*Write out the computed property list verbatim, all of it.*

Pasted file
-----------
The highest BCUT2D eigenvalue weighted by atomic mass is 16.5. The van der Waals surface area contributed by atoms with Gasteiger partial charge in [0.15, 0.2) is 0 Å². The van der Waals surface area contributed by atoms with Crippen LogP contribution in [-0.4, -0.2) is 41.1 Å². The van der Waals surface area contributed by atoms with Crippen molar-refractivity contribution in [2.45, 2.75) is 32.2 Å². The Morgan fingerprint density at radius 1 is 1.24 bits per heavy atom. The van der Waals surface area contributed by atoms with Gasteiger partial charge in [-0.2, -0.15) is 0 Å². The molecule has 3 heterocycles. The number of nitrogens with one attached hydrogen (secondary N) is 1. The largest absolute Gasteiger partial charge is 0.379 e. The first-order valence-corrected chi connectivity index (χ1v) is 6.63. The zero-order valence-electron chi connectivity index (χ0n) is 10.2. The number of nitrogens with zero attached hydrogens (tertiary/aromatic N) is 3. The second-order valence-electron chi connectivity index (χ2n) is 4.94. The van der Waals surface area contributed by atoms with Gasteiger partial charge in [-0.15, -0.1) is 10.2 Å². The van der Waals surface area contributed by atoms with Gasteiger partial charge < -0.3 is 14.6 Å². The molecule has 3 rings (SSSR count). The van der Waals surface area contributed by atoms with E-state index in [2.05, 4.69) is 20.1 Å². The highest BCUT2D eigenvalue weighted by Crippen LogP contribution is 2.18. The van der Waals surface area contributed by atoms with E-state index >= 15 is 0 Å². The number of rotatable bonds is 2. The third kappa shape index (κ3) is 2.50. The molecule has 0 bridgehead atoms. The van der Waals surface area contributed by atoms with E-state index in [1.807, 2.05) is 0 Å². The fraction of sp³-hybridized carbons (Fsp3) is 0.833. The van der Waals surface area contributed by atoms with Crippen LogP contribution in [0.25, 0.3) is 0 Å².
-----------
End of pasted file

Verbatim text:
The highest BCUT2D eigenvalue weighted by atomic mass is 16.5. The van der Waals surface area contributed by atoms with Gasteiger partial charge in [0.15, 0.2) is 0 Å². The van der Waals surface area contributed by atoms with Crippen LogP contribution in [-0.4, -0.2) is 41.1 Å². The van der Waals surface area contributed by atoms with Crippen molar-refractivity contribution in [2.45, 2.75) is 32.2 Å². The Morgan fingerprint density at radius 1 is 1.24 bits per heavy atom. The van der Waals surface area contributed by atoms with Gasteiger partial charge in [-0.2, -0.15) is 0 Å². The molecule has 3 heterocycles. The number of nitrogens with one attached hydrogen (secondary N) is 1. The largest absolute Gasteiger partial charge is 0.379 e. The first-order valence-corrected chi connectivity index (χ1v) is 6.63. The zero-order valence-electron chi connectivity index (χ0n) is 10.2. The number of nitrogens with zero attached hydrogens (tertiary/aromatic N) is 3. The second-order valence-electron chi connectivity index (χ2n) is 4.94. The van der Waals surface area contributed by atoms with Gasteiger partial charge in [-0.15, -0.1) is 10.2 Å². The van der Waals surface area contributed by atoms with Gasteiger partial charge < -0.3 is 14.6 Å². The molecule has 3 rings (SSSR count). The van der Waals surface area contributed by atoms with E-state index in [2.05, 4.69) is 20.1 Å². The highest BCUT2D eigenvalue weighted by Crippen LogP contribution is 2.18. The van der Waals surface area contributed by atoms with E-state index >= 15 is 0 Å². The number of rotatable bonds is 2. The third kappa shape index (κ3) is 2.50. The molecule has 0 bridgehead atoms. The van der Waals surface area contributed by atoms with E-state index in [1.807, 2.05) is 0 Å². The fraction of sp³-hybridized carbons (Fsp3) is 0.833. The van der Waals surface area contributed by atoms with Crippen LogP contribution in [0.25, 0.3) is 0 Å².